Ongoing publicity for JJ Bola’s Mask Off: Masculinity Redefined (£9.99, pb, 978 0745338743) includes an article for the Guardian, which you can read here, a mention in Creative Review of the striking jacket here and a piece in the Hackney Gazette, that’s here. It’s published by Pluto.

A great endorsement for Europa28 (£12.99, pb, 978 1912697298) which is published by Comma in March from Elif Shafak saying ‘Inspiring, essential, honest and deeply humane... This brilliant collection takes readers on a brave journey into our beloved continent, Europe, daring to tell the stories beyond its centres of power and privilege.’ This anthology brings together twenty-eight acclaimed women writers, artists, scientists and entrepreneurs from across the continent to offer new perspectives on the future of Europe, and how it might be rebuilt.

Quiz time: can you match the pseudonym to the author here?

And finally, have a look at this brilliant alternative to boring old January gym routines! Great stuff and with a banging soundtrack too! It reminds me to remind you that cycling is not just a summer thing – Bikepacking (pb, £16.99, 978 1910636084) from Wild Things has loads of great winter rides and off-road adventures on some of Britain s most beautiful hidden trails and ancient trackways. From easy city-escapes with the family to epic trails in the Scottish Highlands, this ultimate adventure guide is filled with inspiring stories and packed with tips on kit, planning, camping and route-finding. All routes can be reached by train and are accompanied by downloadable maps and GPX files.

And in this week’s Hot Topics, here's actor Laurence Fox getting into hot water on last night’s Question Time over whether the criticism of Megan is racist. Talking of racist, here's some shocking new evidence as why Stormzy may be Britain’s most dangerous racist. And as Donald Trump and Greta Thunberg head to Switzerland for a climate crisis showdown here's what Greta’s parents are getting up to while she’s away!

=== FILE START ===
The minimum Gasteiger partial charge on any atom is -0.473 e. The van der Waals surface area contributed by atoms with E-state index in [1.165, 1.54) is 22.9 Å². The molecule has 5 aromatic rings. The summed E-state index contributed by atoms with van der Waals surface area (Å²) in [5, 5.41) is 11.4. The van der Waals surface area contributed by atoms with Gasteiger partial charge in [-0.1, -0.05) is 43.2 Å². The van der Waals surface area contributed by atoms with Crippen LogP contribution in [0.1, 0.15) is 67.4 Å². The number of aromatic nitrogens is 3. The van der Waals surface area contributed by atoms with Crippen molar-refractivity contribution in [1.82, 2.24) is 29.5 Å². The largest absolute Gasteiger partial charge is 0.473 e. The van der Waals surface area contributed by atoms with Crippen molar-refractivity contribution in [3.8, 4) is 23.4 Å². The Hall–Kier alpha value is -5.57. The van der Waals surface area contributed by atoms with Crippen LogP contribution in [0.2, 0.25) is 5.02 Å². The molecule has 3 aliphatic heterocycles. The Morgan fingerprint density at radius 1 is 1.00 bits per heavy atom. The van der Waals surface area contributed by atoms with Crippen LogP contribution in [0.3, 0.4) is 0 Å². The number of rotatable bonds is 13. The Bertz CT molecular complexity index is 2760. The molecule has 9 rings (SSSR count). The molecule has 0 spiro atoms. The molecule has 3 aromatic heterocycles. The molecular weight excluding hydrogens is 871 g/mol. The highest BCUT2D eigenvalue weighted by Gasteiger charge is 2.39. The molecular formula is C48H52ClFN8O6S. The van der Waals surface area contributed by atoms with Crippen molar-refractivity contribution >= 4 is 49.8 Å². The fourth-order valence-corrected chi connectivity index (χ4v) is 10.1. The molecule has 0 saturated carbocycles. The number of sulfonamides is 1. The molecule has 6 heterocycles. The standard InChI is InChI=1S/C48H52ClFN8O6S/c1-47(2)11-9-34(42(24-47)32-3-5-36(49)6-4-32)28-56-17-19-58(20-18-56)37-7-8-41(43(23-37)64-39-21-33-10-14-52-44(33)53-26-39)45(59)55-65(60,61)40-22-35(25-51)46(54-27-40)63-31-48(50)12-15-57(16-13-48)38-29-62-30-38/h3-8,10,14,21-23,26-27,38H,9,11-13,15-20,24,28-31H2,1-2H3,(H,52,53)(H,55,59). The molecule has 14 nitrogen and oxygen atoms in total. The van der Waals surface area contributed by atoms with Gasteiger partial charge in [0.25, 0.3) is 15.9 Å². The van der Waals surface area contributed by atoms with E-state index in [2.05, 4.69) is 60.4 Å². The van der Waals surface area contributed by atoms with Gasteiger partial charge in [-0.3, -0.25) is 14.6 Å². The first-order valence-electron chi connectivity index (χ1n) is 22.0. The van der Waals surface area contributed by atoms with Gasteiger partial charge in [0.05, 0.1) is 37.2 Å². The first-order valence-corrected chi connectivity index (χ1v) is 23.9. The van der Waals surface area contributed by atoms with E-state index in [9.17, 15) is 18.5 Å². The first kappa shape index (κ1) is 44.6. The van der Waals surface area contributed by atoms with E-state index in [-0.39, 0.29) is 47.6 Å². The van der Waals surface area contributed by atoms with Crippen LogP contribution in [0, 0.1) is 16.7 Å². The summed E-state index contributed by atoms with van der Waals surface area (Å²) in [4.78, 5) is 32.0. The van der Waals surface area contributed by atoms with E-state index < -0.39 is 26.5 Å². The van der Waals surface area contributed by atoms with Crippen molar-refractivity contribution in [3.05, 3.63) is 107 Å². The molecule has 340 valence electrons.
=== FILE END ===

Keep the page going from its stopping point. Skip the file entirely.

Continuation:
That’s all folks, more next week!

This weekly blog is written for the UK book trade. If you would like to order any of the titles mentioned, then please talk to your Compass Sales Manager, or call the Compass office on 020 8326 5696. Every Friday an e-newsletter containing highlights from the blog is sent out to over 700 booksellers and if you’d like to receive this then please contact

Friday 10 January 2020

Compass Points 332

Happy New Year everyone! I hope the Christmas season has been a happy and profitable one for all booksellers with lots of jingling and jangling from your tills! Today’s titles take us on a world tour, from Wales, to the Ukraine, Jamaica, Iran, Egypt and China!

On 14 February, Mr Jones goes on general release in the UK. You can see a trailer for it here. Starring James Norton in the lead role, it tells the story of Welsh journalist Gareth Jones, who first broke the story of the Holodomor (man-made famine) in 1930’s Ukraine when up to ten million Ukrainians died following Stalin's decision to punish them for opposing collective farming. After exposing the famine Jones was murdered a few months later in Mongolia on the orders of the KGB, aged just 29. Jones is a national hero in Ukraine but almost unknown here. The Guardian gave the film four stars – that review is here. Welsh Academic Press has an excellent book that ties into the film, Gareth Jones: Eyewitness to the Holodomor by Ray Gamache (pb, £19.99, 978 1860571282) This is an extraordinary story of the efforts made by the Aberystwyth journalist to investigate the Soviet Government’s denials that its Five Year Plan had led to mass starvation and alert the world to the suffering, exposing Stalin’s policies and prejudices. I think this will get a lot of media attention, the story has resonance today due to Russia's occupation and annexation of Crimea and eastern Ukraine, and also highlights the issue of fake news. Gareth Jones’s credibility and integrity were attacked and denigrated by Soviet sympathizers as the film shows, most famously by Walter Duranty of the New York Times who has since been discredited for publishing stories fed to him by his Soviet handlers.

New Year, new you and all that. Hay House should certainly be your go-to publisher for supplying physical and spiritual nourishment to your customers, so I think it’s helpful to see what their top ten bestsellers are at the moment – see it as a quick hack for ten sure-sellers! 
Good Vibes, Good Life: How Self-Love Is the Key to Unlocking Your Greatness (978 1788171823) by Vex King
Life and Soul: How to Live a Long and Happy Life (978 1788173537) by William Roache
Breaking the Habit of Being Yourself: How to Lose Your Mind and Create a New One (978 1848508569) by Joe Dispenza
Moonology: Working with the Magic of Lunar Cycles (978 1781807422) by Yasmin Boland
Becoming Supernatural (978 1781808313) by Joe Dispenza
Super Attractor: Methods for Manifesting a Life beyond Your Wildest Dreams (978 1401957162) by Gabrielle Bernstein